Letter-Writing Workshop Introduction
Today's talk is hosted by the Father John A. Hardon Media Apostolate, which promotes the use of the media for evangelization and for defending the faith. For those who aren't acquainted with him, Father Hardon was a Jesuit priest and theologian who died in the year 2000. Father Hardon gave wonderful retreats to which people flocked in great numbers, and he was responsible for many conversions. On occasion, he visited St. John Cantius Parish.
He was also a prolific writer-he wrote some 200 books during his lifetime. Someone also called him the "Father of Internet Evangelism" because he stressed the importance of using modern media for imparting Catholic truths. He felt that it was great to convert people one at a time, but even better to reach thousands, as modern media allow us to do. Father Hardon also stressed that what you consume with your eyes and ears becomes a part of you, so it's important that it be good material. He advocated careful choices of television, reading, and movie-viewing.
Now on to the workshop. Before we begin, I want to give some background that underscores why we're doing this. Here's an issue of the Chicago Tribune, a paper familiar to all of us. Now, whatever you might think of the Tribune, the fact remains that a lot of people read it. The Trib has 694,000 subscribers to its Wednesday through Friday edition alone.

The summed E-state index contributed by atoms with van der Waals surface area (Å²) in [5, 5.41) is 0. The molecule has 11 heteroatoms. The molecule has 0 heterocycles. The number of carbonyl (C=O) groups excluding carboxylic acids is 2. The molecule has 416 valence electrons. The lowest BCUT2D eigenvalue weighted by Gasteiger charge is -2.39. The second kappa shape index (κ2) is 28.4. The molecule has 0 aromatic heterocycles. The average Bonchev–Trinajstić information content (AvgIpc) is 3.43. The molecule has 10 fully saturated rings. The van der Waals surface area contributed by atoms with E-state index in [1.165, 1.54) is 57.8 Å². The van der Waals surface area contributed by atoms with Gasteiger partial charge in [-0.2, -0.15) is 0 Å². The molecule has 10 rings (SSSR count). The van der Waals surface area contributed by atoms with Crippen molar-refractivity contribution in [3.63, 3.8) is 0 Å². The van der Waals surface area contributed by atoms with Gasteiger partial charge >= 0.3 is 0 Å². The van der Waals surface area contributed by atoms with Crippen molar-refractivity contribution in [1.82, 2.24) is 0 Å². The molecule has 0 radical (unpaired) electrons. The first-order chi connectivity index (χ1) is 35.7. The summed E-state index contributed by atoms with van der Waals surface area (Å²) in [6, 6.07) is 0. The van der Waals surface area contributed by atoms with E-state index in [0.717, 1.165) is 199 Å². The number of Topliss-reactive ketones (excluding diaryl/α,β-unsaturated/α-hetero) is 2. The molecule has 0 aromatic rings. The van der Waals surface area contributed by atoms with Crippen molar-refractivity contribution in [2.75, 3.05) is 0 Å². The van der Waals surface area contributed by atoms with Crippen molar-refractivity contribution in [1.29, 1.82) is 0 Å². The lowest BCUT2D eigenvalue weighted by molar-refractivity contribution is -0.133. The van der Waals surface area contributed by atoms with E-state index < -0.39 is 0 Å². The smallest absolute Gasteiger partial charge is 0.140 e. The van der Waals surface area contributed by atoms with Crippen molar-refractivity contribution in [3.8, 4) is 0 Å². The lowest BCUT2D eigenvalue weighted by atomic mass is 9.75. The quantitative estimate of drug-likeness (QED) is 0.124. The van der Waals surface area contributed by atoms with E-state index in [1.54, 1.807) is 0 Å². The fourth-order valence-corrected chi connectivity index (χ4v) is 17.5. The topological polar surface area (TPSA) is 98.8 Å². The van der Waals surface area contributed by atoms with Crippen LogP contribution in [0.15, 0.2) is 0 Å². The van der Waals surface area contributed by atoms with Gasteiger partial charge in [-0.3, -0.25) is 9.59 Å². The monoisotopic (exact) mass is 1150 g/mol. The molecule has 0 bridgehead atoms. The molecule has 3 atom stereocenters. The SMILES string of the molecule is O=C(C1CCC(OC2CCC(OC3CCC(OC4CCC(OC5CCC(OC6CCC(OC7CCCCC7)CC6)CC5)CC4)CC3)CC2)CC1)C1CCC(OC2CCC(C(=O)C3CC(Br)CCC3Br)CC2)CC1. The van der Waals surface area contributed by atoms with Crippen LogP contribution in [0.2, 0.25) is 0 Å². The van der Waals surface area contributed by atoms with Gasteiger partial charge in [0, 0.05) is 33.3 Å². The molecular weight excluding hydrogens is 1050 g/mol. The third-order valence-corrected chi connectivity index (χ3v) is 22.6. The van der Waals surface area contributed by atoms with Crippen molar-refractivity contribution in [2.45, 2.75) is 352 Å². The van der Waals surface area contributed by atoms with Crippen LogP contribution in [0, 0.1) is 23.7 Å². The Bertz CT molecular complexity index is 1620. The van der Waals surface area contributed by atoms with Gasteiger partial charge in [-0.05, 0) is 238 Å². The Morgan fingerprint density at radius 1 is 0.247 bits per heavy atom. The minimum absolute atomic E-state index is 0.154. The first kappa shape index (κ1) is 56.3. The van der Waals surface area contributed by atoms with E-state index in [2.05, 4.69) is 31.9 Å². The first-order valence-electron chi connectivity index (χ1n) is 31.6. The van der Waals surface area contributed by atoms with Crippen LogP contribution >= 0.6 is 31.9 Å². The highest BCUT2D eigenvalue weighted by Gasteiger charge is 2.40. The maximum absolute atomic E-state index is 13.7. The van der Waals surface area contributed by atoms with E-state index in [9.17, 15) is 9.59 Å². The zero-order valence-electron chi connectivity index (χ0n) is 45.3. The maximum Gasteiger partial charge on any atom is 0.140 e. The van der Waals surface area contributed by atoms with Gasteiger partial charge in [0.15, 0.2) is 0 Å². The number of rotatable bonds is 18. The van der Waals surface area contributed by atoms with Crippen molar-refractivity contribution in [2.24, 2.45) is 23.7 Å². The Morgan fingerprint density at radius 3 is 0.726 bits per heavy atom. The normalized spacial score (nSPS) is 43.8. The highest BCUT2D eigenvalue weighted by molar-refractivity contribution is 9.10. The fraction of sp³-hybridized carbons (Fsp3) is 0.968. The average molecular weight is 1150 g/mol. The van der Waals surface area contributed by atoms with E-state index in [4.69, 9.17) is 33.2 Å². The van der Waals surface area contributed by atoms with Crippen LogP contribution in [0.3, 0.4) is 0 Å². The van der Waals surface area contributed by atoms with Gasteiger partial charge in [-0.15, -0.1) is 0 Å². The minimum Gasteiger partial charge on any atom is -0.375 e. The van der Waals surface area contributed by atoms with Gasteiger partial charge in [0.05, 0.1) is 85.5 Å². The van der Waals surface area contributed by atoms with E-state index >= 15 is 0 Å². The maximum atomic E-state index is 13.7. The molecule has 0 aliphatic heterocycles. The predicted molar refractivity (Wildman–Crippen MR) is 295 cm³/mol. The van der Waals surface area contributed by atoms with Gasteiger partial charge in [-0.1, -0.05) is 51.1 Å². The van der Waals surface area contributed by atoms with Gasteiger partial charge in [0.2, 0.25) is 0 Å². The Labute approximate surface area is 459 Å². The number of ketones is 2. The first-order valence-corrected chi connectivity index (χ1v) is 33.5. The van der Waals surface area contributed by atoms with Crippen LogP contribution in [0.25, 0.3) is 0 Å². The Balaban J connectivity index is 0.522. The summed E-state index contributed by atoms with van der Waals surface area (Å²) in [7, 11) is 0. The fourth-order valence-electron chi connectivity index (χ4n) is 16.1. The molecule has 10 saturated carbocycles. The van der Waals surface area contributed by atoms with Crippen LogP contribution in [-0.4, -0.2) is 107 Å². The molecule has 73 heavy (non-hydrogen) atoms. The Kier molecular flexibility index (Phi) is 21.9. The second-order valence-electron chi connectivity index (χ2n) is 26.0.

Now, let's say you write a letter to the Tribune's editor on a Thursday and it gets published on a Friday. Let's say a quarter of those subscribers are out of town that day and don't read the paper. Let's say others read the paper, but overlook your letter. Even if only two-thirds of those subscribers see your letter, that's 462,000 readers, not including people who buy that day's edition from a newsstand or from a box on the street, or who pick it up from the seat next to them in the airport. That's a lot of readers!
Now, let's say your letter's about 3 1/2 inches high and one column wide. To buy that amount of space for the same day in the same section would cost you $1319.50. I'm not sure where they get the fifty cents, but that's what it would cost. So if you successfully publish a letter, you not only bring a Catholic viewpoint to 462,000 readers, you do it for free. That's power, and that's why we're having this workshop. If enough of us do that often enough, we CAN help shape public opinion.
On to Matt Abbott. Matt is a Catholic journalist who contributes to the Wanderer and other publications, including websites such as Michael Rose's cruxnews.com (Michael Rose is the author of Goodbye, Good Men), Catholic.org and others. He has also been published in Homiletic and Pastoral Review. More to the purpose here. Matt has been remarkably successful in getting his letters to the editor published for some years now (he began doing this in 1998) – in the Tribune, the Chicago Sun-Times, the New York Times, and in other outlets. So he knows what he's doing. Please welcome Matt Abbott.
Copyright 2004 Terry Sullivan